• Sep 7 2011: A tenuous equilibrium at best is how I would describe it. Roman Catholic missions began in the 16th century primarily in Latin America. Even there however it was mixed. Along with the "conquest" came many good people, notably Franciscans in Mexico and other places, that did not exploit. People like Bartolome de las Casas worked against the enslavement of the indigenous. Certainly the Spanish crown and its governors were not all clean.

          Protestant missions began in the late 18th century particulalry in India and SE Asia. Hospitals and other benevolent efforts were very common place. People like William Carey in India had that as an utmost concern in the early 18th century, not the late. Obviously there was manipulation by companies like the East India Trading Company. There were misguided attempts at "civilizing the natives."

          On the problems of hunger, there were people who sought to help.

          Many of the people in rural areas in places like Mexico, Central America and South America actually are able to sustain themselves quite well, just not at our "standard of living". They need help making a better quality of life, not quantity of life. They need things like access to clean water, better planting methods, and medical clinics.

          I agree that access to world markets should be much freer.
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        Sep 7 2011: @Michael M
        Michael, if I gave the impression that missionaries were the bad guys than I must correct myself.
        They had the best intentions but were ignorant of the effects of their work. Also they had no respect for those peoples and their values. They didn't understand that some people had sometimes strange ways because that was the only way to survive under those local and harsh conditions. With their belief they converted the people also into the Western culture which didn't fit unless they got land for farming.
        By doing all this they created without intention the circumstances that were ideal for merchants and traders to exploit those people.
        Of course with all those Christians there also were intelligent people and mystics that disapproved all that but they were and are few.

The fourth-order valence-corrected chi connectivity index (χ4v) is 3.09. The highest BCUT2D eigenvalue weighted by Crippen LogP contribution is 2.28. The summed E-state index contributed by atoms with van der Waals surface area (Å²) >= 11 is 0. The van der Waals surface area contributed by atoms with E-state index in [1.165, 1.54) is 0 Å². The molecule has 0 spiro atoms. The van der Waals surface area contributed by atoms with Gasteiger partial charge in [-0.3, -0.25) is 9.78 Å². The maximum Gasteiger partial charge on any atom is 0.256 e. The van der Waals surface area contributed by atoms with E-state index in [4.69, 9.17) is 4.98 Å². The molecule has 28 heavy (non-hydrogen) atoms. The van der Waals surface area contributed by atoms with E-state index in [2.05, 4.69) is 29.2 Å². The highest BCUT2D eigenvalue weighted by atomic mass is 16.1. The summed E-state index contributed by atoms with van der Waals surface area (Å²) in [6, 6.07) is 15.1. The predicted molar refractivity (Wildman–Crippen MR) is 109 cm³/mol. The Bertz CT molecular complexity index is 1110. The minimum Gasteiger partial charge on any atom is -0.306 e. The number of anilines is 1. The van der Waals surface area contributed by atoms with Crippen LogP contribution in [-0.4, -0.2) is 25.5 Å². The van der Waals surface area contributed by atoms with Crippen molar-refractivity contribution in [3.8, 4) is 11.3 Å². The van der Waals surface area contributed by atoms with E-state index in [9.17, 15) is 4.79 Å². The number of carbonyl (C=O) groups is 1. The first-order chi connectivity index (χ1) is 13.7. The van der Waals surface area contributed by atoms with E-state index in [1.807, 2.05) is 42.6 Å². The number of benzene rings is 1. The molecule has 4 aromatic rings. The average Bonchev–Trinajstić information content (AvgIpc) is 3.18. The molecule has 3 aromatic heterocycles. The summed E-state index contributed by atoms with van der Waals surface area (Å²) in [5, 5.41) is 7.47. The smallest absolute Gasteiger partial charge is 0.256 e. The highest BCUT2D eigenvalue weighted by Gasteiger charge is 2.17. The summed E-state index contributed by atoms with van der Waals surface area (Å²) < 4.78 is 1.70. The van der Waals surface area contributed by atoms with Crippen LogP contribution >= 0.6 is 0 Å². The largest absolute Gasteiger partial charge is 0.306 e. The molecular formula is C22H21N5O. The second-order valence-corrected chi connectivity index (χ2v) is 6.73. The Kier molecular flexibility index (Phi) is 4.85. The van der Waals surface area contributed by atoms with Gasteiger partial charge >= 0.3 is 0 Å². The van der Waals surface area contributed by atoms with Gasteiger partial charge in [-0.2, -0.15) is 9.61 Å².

Being Dutch we had the VOC which as far as I know was the first multinational and gave our country the golden age but it was all on expense of forced labor.

        To your remark on South and Central America I will say for two decades it is going better now since the US changed their foreign policy.
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    Sep 6 2011: Food politics
    Food used as weapon
    Wastage of food
    are 3 main reasons behind hunger that what I feel.

    Long discussions on the same were there in following thread , can check http://www.ted.com/conversations/3969/what_should_be_done_about_the.html
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    Sep 6 2011: There is no law to prevent people of being jerks as Jacob mentioned. Ironically we call it liberty...
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    Sep 6 2011: Ha, Well I just read that recently in France the CFO of Facebook and his friends were spotted having drink fights with 10,000 dollar bottles of Champagne. Thats like at least like or 3 countries worth :)
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      Sep 6 2011: Not to mention that Apple now has more money than the U.S. Treasury...how about they take some of those greenbacks and some of that clout to Somalia (for example) and start getting these people fed! They can worry about how to fix the 'long term' problem while their doing it, but they could at LEAST get food into their bellies while they're thinking about it! )And when I say 'they', I am not only referring to Apple, which I only used as an illustration for the amount of money they have; I'm talking about every single filthy rich human being on this planet! Where is their humanity? Do they not have a moral conscience? If the problem is the lawmakers who pass laws which 'bottleneck' the aid coming in to the countries, can't something be done about that?
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        Sep 6 2011: I love your reaction but how do you think those people got rich in the first place?